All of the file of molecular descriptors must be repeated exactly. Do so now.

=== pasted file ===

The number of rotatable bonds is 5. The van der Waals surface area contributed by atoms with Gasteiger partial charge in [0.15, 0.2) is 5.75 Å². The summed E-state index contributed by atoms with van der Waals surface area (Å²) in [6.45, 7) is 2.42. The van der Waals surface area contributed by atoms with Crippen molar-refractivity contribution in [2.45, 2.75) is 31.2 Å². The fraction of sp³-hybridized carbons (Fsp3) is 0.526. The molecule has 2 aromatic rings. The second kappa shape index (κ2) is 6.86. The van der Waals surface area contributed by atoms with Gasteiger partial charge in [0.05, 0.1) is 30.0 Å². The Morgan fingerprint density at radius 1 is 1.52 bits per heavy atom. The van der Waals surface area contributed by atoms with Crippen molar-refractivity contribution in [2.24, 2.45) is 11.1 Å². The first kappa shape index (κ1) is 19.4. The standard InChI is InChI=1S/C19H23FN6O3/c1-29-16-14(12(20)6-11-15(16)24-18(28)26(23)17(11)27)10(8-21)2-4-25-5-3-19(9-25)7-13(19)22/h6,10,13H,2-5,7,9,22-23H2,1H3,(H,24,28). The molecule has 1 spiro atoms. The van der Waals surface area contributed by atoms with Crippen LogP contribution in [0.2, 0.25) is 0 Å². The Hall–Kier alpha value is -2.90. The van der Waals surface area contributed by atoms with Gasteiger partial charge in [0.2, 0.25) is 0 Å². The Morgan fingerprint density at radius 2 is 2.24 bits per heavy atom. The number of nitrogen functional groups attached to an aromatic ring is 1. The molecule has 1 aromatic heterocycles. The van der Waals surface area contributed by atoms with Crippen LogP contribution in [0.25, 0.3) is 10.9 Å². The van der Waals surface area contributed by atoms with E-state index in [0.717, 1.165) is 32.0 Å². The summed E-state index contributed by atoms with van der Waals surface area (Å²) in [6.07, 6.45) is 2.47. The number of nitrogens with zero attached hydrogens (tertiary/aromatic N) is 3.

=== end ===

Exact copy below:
The number of rotatable bonds is 5. The van der Waals surface area contributed by atoms with Gasteiger partial charge in [0.15, 0.2) is 5.75 Å². The summed E-state index contributed by atoms with van der Waals surface area (Å²) in [6.45, 7) is 2.42. The van der Waals surface area contributed by atoms with Crippen molar-refractivity contribution in [2.45, 2.75) is 31.2 Å². The fraction of sp³-hybridized carbons (Fsp3) is 0.526. The molecule has 2 aromatic rings. The second kappa shape index (κ2) is 6.86. The van der Waals surface area contributed by atoms with Gasteiger partial charge in [0.05, 0.1) is 30.0 Å². The Morgan fingerprint density at radius 1 is 1.52 bits per heavy atom. The van der Waals surface area contributed by atoms with Crippen molar-refractivity contribution in [2.24, 2.45) is 11.1 Å². The first kappa shape index (κ1) is 19.4. The standard InChI is InChI=1S/C19H23FN6O3/c1-29-16-14(12(20)6-11-15(16)24-18(28)26(23)17(11)27)10(8-21)2-4-25-5-3-19(9-25)7-13(19)22/h6,10,13H,2-5,7,9,22-23H2,1H3,(H,24,28). The molecule has 1 spiro atoms. The van der Waals surface area contributed by atoms with Crippen LogP contribution in [0.2, 0.25) is 0 Å². The Hall–Kier alpha value is -2.90. The van der Waals surface area contributed by atoms with Gasteiger partial charge in [0.2, 0.25) is 0 Å². The Morgan fingerprint density at radius 2 is 2.24 bits per heavy atom. The number of nitrogen functional groups attached to an aromatic ring is 1. The molecule has 1 aromatic heterocycles. The van der Waals surface area contributed by atoms with Crippen LogP contribution in [0.25, 0.3) is 10.9 Å². The van der Waals surface area contributed by atoms with E-state index in [0.717, 1.165) is 32.0 Å². The summed E-state index contributed by atoms with van der Waals surface area (Å²) in [6.07, 6.45) is 2.47. The number of nitrogens with zero attached hydrogens (tertiary/aromatic N) is 3.